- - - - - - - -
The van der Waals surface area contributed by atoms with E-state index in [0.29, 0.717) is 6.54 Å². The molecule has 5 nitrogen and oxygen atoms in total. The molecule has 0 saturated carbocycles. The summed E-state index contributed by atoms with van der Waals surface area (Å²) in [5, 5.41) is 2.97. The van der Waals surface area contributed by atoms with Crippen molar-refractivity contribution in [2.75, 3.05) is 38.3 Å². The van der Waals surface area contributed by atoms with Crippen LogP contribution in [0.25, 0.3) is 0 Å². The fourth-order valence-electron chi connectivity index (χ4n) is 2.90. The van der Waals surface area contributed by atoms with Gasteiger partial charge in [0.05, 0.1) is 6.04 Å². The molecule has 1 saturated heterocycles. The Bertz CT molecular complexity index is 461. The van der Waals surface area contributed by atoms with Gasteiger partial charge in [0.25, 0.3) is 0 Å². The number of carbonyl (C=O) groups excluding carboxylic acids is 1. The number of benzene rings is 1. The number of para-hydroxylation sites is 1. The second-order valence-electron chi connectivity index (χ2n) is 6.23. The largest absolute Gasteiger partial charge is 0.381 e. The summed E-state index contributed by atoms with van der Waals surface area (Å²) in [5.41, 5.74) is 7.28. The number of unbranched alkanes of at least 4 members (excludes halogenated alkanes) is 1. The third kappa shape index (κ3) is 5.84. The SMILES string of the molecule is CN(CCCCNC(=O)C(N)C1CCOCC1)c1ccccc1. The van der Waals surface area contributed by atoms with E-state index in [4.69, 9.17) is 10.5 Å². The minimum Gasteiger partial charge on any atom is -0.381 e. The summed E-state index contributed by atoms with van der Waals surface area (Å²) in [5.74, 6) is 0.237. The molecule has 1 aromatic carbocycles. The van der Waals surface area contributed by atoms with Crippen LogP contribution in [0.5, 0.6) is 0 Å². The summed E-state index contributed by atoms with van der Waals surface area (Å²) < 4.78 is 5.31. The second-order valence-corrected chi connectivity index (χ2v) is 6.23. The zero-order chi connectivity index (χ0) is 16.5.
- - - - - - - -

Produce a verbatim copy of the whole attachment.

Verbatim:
The van der Waals surface area contributed by atoms with E-state index in [0.29, 0.717) is 6.54 Å². The molecule has 5 nitrogen and oxygen atoms in total. The molecule has 0 saturated carbocycles. The summed E-state index contributed by atoms with van der Waals surface area (Å²) in [5, 5.41) is 2.97. The van der Waals surface area contributed by atoms with Crippen molar-refractivity contribution in [2.75, 3.05) is 38.3 Å². The van der Waals surface area contributed by atoms with Crippen LogP contribution in [0.25, 0.3) is 0 Å². The fourth-order valence-electron chi connectivity index (χ4n) is 2.90. The van der Waals surface area contributed by atoms with Gasteiger partial charge in [0.05, 0.1) is 6.04 Å². The molecule has 1 saturated heterocycles. The Bertz CT molecular complexity index is 461. The van der Waals surface area contributed by atoms with Gasteiger partial charge in [0.25, 0.3) is 0 Å². The number of carbonyl (C=O) groups excluding carboxylic acids is 1. The number of benzene rings is 1. The number of para-hydroxylation sites is 1. The second-order valence-electron chi connectivity index (χ2n) is 6.23. The largest absolute Gasteiger partial charge is 0.381 e. The summed E-state index contributed by atoms with van der Waals surface area (Å²) in [5.41, 5.74) is 7.28. The number of unbranched alkanes of at least 4 members (excludes halogenated alkanes) is 1. The third kappa shape index (κ3) is 5.84. The SMILES string of the molecule is CN(CCCCNC(=O)C(N)C1CCOCC1)c1ccccc1. The van der Waals surface area contributed by atoms with E-state index in [4.69, 9.17) is 10.5 Å². The minimum Gasteiger partial charge on any atom is -0.381 e. The summed E-state index contributed by atoms with van der Waals surface area (Å²) in [5.74, 6) is 0.237. The molecule has 1 aromatic carbocycles. The van der Waals surface area contributed by atoms with Crippen LogP contribution in [0.5, 0.6) is 0 Å². The summed E-state index contributed by atoms with van der Waals surface area (Å²) < 4.78 is 5.31. The second-order valence-corrected chi connectivity index (χ2v) is 6.23. The zero-order chi connectivity index (χ0) is 16.5.